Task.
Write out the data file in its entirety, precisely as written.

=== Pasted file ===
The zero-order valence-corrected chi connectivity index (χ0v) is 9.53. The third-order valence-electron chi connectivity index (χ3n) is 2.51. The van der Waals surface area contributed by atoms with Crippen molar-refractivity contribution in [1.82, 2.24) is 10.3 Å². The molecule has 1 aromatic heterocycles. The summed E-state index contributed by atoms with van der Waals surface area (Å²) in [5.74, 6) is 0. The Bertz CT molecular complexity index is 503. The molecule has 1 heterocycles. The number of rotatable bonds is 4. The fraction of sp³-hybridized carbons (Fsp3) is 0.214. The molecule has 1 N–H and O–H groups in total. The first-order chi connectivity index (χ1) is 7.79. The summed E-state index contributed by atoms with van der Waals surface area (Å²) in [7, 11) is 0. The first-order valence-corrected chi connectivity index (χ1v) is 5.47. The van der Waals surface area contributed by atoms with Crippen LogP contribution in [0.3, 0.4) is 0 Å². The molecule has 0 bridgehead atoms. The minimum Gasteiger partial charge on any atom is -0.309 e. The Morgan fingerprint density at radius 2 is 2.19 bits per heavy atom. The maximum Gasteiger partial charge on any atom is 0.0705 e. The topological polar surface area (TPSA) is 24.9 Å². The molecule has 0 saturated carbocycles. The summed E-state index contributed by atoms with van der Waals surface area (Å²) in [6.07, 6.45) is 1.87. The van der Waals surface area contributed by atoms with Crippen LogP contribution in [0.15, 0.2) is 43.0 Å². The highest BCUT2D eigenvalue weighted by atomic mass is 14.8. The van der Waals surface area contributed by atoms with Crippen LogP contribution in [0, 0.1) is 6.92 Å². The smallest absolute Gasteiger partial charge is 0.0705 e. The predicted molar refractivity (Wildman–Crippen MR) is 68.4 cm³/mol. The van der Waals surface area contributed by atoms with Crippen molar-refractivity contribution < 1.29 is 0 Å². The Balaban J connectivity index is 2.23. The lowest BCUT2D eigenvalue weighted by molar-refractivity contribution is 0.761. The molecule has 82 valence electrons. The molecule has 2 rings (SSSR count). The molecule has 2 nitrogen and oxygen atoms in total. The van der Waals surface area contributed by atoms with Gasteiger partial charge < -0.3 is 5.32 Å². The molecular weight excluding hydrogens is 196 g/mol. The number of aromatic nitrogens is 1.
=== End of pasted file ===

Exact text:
The zero-order valence-corrected chi connectivity index (χ0v) is 9.53. The third-order valence-electron chi connectivity index (χ3n) is 2.51. The van der Waals surface area contributed by atoms with Crippen molar-refractivity contribution in [1.82, 2.24) is 10.3 Å². The molecule has 1 aromatic heterocycles. The summed E-state index contributed by atoms with van der Waals surface area (Å²) in [5.74, 6) is 0. The Bertz CT molecular complexity index is 503. The molecule has 1 heterocycles. The number of rotatable bonds is 4. The fraction of sp³-hybridized carbons (Fsp3) is 0.214. The molecule has 1 N–H and O–H groups in total. The first-order chi connectivity index (χ1) is 7.79. The summed E-state index contributed by atoms with van der Waals surface area (Å²) in [7, 11) is 0. The first-order valence-corrected chi connectivity index (χ1v) is 5.47. The van der Waals surface area contributed by atoms with Crippen LogP contribution in [0.3, 0.4) is 0 Å². The molecule has 0 bridgehead atoms. The minimum Gasteiger partial charge on any atom is -0.309 e. The Morgan fingerprint density at radius 2 is 2.19 bits per heavy atom. The maximum Gasteiger partial charge on any atom is 0.0705 e. The topological polar surface area (TPSA) is 24.9 Å². The molecule has 0 saturated carbocycles. The summed E-state index contributed by atoms with van der Waals surface area (Å²) in [6.07, 6.45) is 1.87. The van der Waals surface area contributed by atoms with Crippen LogP contribution in [0.15, 0.2) is 43.0 Å². The highest BCUT2D eigenvalue weighted by atomic mass is 14.8. The van der Waals surface area contributed by atoms with Crippen LogP contribution in [0, 0.1) is 6.92 Å². The smallest absolute Gasteiger partial charge is 0.0705 e. The predicted molar refractivity (Wildman–Crippen MR) is 68.4 cm³/mol. The van der Waals surface area contributed by atoms with Crippen molar-refractivity contribution < 1.29 is 0 Å². The Balaban J connectivity index is 2.23. The lowest BCUT2D eigenvalue weighted by molar-refractivity contribution is 0.761. The molecule has 82 valence electrons. The molecule has 2 rings (SSSR count). The molecule has 2 nitrogen and oxygen atoms in total. The van der Waals surface area contributed by atoms with Gasteiger partial charge < -0.3 is 5.32 Å². The molecular weight excluding hydrogens is 196 g/mol. The number of aromatic nitrogens is 1.